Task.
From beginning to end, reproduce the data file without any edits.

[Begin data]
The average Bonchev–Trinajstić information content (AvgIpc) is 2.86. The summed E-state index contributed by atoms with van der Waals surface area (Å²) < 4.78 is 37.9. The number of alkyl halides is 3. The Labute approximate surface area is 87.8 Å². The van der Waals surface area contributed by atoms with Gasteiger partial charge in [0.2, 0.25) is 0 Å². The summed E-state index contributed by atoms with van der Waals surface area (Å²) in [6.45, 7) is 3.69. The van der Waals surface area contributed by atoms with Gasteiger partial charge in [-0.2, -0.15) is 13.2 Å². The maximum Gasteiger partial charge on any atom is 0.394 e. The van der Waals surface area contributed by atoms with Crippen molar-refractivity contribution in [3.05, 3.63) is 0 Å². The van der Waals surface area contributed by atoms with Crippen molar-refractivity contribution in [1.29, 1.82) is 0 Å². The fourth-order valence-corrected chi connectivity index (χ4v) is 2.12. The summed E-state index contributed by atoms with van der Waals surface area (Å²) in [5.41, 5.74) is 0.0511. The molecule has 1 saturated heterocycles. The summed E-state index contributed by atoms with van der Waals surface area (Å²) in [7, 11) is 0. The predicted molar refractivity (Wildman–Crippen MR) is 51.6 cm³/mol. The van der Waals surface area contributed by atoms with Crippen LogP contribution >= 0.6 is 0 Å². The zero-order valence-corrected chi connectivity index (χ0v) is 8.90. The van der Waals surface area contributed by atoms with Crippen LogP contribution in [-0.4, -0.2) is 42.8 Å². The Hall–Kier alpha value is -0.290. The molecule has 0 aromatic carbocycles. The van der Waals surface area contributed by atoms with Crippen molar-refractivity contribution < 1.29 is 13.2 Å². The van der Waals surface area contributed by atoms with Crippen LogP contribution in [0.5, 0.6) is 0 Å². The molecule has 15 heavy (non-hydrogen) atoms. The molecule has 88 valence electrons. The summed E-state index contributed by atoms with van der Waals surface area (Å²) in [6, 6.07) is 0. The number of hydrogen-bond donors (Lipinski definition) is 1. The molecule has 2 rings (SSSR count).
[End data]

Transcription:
The average Bonchev–Trinajstić information content (AvgIpc) is 2.86. The summed E-state index contributed by atoms with van der Waals surface area (Å²) < 4.78 is 37.9. The number of alkyl halides is 3. The Labute approximate surface area is 87.8 Å². The van der Waals surface area contributed by atoms with Gasteiger partial charge in [0.2, 0.25) is 0 Å². The summed E-state index contributed by atoms with van der Waals surface area (Å²) in [6.45, 7) is 3.69. The van der Waals surface area contributed by atoms with Gasteiger partial charge in [-0.2, -0.15) is 13.2 Å². The maximum Gasteiger partial charge on any atom is 0.394 e. The van der Waals surface area contributed by atoms with Crippen molar-refractivity contribution in [3.05, 3.63) is 0 Å². The van der Waals surface area contributed by atoms with Crippen molar-refractivity contribution in [1.29, 1.82) is 0 Å². The fourth-order valence-corrected chi connectivity index (χ4v) is 2.12. The summed E-state index contributed by atoms with van der Waals surface area (Å²) in [5.41, 5.74) is 0.0511. The molecule has 1 saturated heterocycles. The summed E-state index contributed by atoms with van der Waals surface area (Å²) in [7, 11) is 0. The predicted molar refractivity (Wildman–Crippen MR) is 51.6 cm³/mol. The van der Waals surface area contributed by atoms with Crippen LogP contribution >= 0.6 is 0 Å². The zero-order valence-corrected chi connectivity index (χ0v) is 8.90. The van der Waals surface area contributed by atoms with Crippen LogP contribution in [-0.4, -0.2) is 42.8 Å². The Hall–Kier alpha value is -0.290. The molecule has 0 aromatic carbocycles. The van der Waals surface area contributed by atoms with Crippen molar-refractivity contribution < 1.29 is 13.2 Å². The van der Waals surface area contributed by atoms with Crippen LogP contribution in [0.5, 0.6) is 0 Å². The molecule has 15 heavy (non-hydrogen) atoms. The molecule has 88 valence electrons. The summed E-state index contributed by atoms with van der Waals surface area (Å²) in [6, 6.07) is 0. The number of hydrogen-bond donors (Lipinski definition) is 1. The molecule has 2 rings (SSSR count).